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Stories of redemption, revelation and rebellion at Sundance 2022

Emma Thompson and Daryl McCormack star in "Good Luck to You, Leo Grande," an astute, sexy and funny premiere at the 2022 Sundance Film Festival.

Peter Howell

Movie Critic

In one of those sweetly serendipitous moments common to film festivals, I happened to see two of my favourite movies back to back at the Sundance Film Festival, which wraps up a second year of showing its offerings online this weekend.

“Living,” starring Bill Nighy, and “Good Luck to You, Leo Grande,” starring Emma Thompson and Daryl McCormack, tell stirring and thoughtful stories of introverted and anxious people who decide late in life to find reason for their existence beyond just drawing breath for another day.

They helped make good on festival director Tabitha Jackson’s opening day promise that, despite a schedule heavy with urgent films about race, abortion and social justice, “joy is also an operating principle this year.”

Watching “Living” and “Good Luck to You, Leo Grande” mid-fest was a balm to the soul after seeing multiple fortitude-testing movies about sexual predators, violent racists, creepy stalkers, homicidal vacationers and cannibal urges.

I also took in the NFB’s virtual experience “This Is Not a Ceremony,” a provocative and essential work by Ahnahktsipiitaa (Colin Van Loon). It depicts with searing intensity the 2008 death of Brian Sinclair, the Winnipeg Indigenous man who died of a bladder infection in a hospital emergency room after being ignored by medical staff for 34 hours.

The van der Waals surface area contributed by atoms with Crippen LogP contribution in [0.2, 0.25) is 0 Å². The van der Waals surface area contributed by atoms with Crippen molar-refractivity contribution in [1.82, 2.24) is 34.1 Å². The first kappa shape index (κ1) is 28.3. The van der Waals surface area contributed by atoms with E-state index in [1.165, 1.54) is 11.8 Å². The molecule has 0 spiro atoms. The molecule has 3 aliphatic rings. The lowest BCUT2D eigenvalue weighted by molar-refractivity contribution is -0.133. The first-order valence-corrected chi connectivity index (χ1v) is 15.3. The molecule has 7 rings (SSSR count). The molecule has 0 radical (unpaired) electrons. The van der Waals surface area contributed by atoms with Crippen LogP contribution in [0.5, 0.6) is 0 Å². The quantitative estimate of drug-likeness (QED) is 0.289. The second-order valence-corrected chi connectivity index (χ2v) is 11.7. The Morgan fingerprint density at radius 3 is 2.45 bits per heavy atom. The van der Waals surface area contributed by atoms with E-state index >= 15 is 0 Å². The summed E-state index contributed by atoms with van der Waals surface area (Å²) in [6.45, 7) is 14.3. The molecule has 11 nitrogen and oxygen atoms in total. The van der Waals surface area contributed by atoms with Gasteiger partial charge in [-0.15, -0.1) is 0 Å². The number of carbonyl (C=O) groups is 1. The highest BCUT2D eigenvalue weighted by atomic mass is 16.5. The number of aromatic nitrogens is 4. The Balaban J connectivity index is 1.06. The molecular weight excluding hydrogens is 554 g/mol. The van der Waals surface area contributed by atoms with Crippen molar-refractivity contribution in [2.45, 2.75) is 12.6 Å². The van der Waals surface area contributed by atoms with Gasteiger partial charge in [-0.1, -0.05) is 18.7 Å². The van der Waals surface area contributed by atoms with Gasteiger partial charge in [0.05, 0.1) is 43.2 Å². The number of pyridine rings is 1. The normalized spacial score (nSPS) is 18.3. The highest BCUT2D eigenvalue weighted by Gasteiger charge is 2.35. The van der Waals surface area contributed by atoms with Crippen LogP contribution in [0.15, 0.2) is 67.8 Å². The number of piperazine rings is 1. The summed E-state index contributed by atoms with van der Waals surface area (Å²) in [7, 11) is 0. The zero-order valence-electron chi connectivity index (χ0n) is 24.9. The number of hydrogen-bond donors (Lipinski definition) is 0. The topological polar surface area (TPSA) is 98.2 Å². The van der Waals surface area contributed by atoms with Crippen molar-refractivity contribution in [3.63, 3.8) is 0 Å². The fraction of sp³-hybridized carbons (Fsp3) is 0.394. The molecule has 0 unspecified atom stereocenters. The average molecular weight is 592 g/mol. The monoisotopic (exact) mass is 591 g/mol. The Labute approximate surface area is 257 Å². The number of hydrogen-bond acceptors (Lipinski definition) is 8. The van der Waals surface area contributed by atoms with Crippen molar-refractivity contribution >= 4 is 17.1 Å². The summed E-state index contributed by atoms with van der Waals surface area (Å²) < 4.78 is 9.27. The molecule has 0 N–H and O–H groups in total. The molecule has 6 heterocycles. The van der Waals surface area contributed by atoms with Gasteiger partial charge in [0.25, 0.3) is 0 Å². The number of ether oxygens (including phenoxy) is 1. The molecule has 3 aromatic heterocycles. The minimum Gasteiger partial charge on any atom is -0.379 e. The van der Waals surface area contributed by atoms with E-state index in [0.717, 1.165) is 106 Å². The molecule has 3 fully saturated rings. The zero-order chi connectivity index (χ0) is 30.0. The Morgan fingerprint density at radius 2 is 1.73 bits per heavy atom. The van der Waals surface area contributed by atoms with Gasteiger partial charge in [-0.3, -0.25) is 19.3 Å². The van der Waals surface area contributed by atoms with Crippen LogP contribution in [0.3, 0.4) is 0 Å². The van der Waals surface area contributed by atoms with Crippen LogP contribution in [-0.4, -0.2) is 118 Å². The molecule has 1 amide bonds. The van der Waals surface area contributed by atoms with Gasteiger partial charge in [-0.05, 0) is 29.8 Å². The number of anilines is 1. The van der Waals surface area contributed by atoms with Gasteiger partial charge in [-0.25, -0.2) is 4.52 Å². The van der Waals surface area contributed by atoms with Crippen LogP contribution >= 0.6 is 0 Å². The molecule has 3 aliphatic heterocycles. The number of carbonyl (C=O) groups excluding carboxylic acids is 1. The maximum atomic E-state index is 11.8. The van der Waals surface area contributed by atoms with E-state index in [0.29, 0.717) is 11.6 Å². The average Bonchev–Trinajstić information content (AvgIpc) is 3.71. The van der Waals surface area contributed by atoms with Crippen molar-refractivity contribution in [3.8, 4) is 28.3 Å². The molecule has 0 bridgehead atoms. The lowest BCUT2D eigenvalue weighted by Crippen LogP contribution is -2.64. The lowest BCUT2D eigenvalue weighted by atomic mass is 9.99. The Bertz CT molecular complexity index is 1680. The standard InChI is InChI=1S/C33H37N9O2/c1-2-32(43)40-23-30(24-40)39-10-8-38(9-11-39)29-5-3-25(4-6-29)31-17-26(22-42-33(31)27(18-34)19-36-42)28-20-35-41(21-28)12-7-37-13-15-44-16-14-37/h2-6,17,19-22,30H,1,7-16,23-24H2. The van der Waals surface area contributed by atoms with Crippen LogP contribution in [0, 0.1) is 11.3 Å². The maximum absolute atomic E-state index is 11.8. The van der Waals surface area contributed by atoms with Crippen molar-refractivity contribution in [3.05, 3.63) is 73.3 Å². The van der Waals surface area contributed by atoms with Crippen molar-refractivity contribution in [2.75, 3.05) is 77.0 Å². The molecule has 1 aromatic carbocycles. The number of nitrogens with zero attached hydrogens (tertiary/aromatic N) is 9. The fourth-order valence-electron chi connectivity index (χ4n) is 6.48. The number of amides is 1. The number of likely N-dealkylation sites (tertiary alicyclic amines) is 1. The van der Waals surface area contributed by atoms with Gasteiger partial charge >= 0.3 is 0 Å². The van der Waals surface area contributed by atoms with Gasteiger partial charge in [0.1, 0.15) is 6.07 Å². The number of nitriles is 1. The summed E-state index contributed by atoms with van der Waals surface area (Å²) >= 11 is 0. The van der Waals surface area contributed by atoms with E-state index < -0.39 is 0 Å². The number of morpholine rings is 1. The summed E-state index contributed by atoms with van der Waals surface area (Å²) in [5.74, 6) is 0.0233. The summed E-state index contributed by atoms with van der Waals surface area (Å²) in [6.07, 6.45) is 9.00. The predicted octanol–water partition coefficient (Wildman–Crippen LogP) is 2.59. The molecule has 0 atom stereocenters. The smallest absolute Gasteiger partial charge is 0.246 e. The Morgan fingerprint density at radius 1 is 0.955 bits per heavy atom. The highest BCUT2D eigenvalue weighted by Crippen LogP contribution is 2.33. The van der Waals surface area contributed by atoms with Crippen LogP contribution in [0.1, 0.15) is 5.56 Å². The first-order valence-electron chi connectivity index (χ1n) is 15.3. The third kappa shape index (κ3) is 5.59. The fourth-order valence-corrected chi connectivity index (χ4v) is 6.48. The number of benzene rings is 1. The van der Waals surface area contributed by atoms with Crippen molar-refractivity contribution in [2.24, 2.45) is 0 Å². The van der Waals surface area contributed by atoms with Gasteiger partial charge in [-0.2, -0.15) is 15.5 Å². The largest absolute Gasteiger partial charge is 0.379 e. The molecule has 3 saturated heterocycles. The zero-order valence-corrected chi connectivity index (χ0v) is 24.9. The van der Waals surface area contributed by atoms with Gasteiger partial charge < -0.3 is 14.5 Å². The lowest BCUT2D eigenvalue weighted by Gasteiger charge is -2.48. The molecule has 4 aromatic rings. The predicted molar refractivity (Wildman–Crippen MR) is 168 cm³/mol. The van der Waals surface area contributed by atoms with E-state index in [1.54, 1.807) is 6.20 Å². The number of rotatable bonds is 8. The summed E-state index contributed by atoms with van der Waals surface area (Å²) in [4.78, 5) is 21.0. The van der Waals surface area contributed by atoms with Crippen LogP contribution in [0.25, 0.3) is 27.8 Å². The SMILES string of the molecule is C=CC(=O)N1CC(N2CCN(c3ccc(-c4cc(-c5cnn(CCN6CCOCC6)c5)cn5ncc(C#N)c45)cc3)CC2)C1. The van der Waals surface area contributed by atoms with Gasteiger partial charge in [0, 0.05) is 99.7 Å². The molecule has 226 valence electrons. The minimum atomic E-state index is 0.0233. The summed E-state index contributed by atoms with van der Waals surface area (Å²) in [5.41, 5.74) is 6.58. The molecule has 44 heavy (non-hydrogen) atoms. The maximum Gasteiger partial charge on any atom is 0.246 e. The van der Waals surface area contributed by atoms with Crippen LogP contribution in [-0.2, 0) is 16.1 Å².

There were some tough watches at Sundance 2022, to be sure. There were also great movies and a satisfying Sundance experience, despite the festival having to move almost everything online for a second year due to pandemic safety requirements.

Here are the 10 films I most appreciated at Sundance, which will soon be coming to theatres, festivals and/or streaming services near you:



The great Japanese filmmaker Akira Kurosawa used the phrase “cinematic beauty” to describe the deep emotions films arouse. It certainly applies to this impeccably understated English-language adaptation of Kurosawa’s life-affirming 1952 drama “Ikiru,” the story of a man’s 11th-hour redemption. This remake by Oliver Hermanus, set in 1953 England and starring the inimitable Bill Nighy as a stuffy bureaucrat seeking meaning as he faces his final days on Earth, unfolds in the grand tradition of “It’s a Wonderful Life” and “A Christmas Carol.” Nicknamed “Mr. Zombie” for his paper-shuffling somnambulism, Nighy’s character opts for “yes” over “no” as darkness approaches. The beautiful outcome in both form and spirit makes “Living” an instant classic. Get out your handkerchiefs!

We Need to Talk About Cosby


W. Kamau Bell’s masterful docuseries, coming to Crave Jan. 30, inspires awe for its journalism and loathing for its subject. The four-hour film documents and contextualizes comedian Bill Cosby’s awful sexual history, in which more than 60 women — some of whom movingly tell their stories on camera — have accused the man once known as “America’s Dad” of rape, drug-facilitated sexual assault and other crimes over nearly 60 years. Bell’s doc goes deep, sparking difficult conversations, especially within the Black community that idolized Cosby, about society’s failure to acknowledge and stop rape culture and “how we confuse a celebrity’s image with their reality.” It’s devastating and essential viewing, carefully sourced and compassionately presented.